Gov. Frank Murkowski could have ignored a legislative committee vote that took nearly $3 million in federal funds from rural communities.
But the administration will instead wait until October when additional federal funds become available to fix the shortfall.
Murkowski considered reversing a Legislative Budget and Audit Committee vote last week to dole out $14.7 million between local governments that lost state municipal assistance.
The Republican governor said he decided not to take that route in an effort to maintain good relations with the GOP-controlled Legislature.
Instead, he will make a request in October to ensure that the rural communities get the money they lost due to the vote, Murkowski said Thursday.
"Obviously, our intent is to work with the Legislature," Murkowski said.
The administration had vetoed $37 million in state assistance to local communities and proposed using federal funds from a tax break approved by Congress as a one-time phase out of the program.
Murkowski proposed dividing $14.7 million based on the amount of money local governments received from the state's fiscal 2003 revenue sharing and Safe Communities program.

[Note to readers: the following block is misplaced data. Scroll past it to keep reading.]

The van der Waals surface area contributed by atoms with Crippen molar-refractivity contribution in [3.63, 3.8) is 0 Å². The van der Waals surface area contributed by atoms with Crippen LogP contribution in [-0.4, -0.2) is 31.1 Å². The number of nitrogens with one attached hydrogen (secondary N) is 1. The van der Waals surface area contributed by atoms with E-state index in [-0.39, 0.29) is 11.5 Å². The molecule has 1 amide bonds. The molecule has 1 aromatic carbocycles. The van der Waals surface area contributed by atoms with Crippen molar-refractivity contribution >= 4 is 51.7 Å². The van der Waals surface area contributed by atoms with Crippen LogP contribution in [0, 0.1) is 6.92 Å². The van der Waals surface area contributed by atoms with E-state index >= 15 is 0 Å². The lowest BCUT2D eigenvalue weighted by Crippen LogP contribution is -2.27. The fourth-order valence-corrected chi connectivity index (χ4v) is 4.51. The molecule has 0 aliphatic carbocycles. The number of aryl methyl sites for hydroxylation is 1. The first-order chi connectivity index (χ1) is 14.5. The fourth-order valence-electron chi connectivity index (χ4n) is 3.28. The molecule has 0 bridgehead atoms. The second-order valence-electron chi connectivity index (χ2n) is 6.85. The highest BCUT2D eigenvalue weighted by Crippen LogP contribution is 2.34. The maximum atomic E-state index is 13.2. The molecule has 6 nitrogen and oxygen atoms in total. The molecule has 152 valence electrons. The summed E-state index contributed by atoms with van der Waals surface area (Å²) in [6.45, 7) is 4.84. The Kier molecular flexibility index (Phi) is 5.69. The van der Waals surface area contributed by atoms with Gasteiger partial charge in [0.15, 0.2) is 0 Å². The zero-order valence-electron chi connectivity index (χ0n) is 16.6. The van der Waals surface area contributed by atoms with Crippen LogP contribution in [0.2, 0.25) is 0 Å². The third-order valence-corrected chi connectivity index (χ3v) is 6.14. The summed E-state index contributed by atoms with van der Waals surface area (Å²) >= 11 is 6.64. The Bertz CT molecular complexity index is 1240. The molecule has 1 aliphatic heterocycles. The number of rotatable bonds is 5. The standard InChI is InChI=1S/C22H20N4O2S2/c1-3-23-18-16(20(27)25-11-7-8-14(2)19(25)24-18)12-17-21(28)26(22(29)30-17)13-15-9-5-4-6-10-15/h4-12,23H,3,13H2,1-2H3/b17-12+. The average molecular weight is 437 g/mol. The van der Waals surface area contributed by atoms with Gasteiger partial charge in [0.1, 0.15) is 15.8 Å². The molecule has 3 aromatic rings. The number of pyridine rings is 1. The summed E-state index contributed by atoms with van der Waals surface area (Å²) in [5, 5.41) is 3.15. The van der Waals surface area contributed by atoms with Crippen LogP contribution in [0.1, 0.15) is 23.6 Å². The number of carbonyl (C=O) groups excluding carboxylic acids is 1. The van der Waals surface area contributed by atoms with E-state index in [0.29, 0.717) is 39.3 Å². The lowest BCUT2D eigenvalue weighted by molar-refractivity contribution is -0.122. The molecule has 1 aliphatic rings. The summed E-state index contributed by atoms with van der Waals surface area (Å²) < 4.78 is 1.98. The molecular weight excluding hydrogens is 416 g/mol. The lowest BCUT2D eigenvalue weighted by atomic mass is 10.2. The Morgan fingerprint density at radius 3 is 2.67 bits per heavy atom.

Under the formula, larger communities such as Anchorage would have lost some funding in order to ensure a minimum "floor" of $40,000 for the smaller communities.
But last week, the Legislative Budget and Audit Committee rejected the administration proposal to guarantee a floor and instead approved a plan that favored the larger communities.
That means Anchorage would receive about $1.3 million more than the administration proposed. The city of Fairbanks and the Fairbanks North Star Borough received about $420,000 more, and Juneau and Matanuska Susitna boroughs were also spared from significant cuts.
In all, about $2.9 million was shifted to the larger communities by the committee, which voted 6-3 to change Murkowski's proposal.
In the village of Ouzinkie, which relies on municipal assistance for a quarter of its budget, the cuts will be felt deeply, said Tom Quick, utility manager and council member.
Already bracing for a $12,000 reduction under Murkowski's plan, the village could instead lose more than $27,000. After years of cutting, there's nowhere left to cut the village budget, Quick said.
Lawmakers who supported the plan argued it was a fair way to divide the money and that the previous formula was arbitrary.
As municipal assistance has been cut in past years, smaller communities have received a larger percentage of the money than larger cities and boroughs, said Senate President Gene Therriault, a North Pole Republican.
Therriault is a member of the Legislative Budget and Audit Committee, an interim committee that has the power to appropriate money when the Legislature is not in session, and voted for the proposal.
Under state law, the governor could have waited 45 days and gone ahead with his original plan anyway regardless of the legislative committee vote.
"Historically, if you look at all governors, they've been reluctant to do that," said Therriault.
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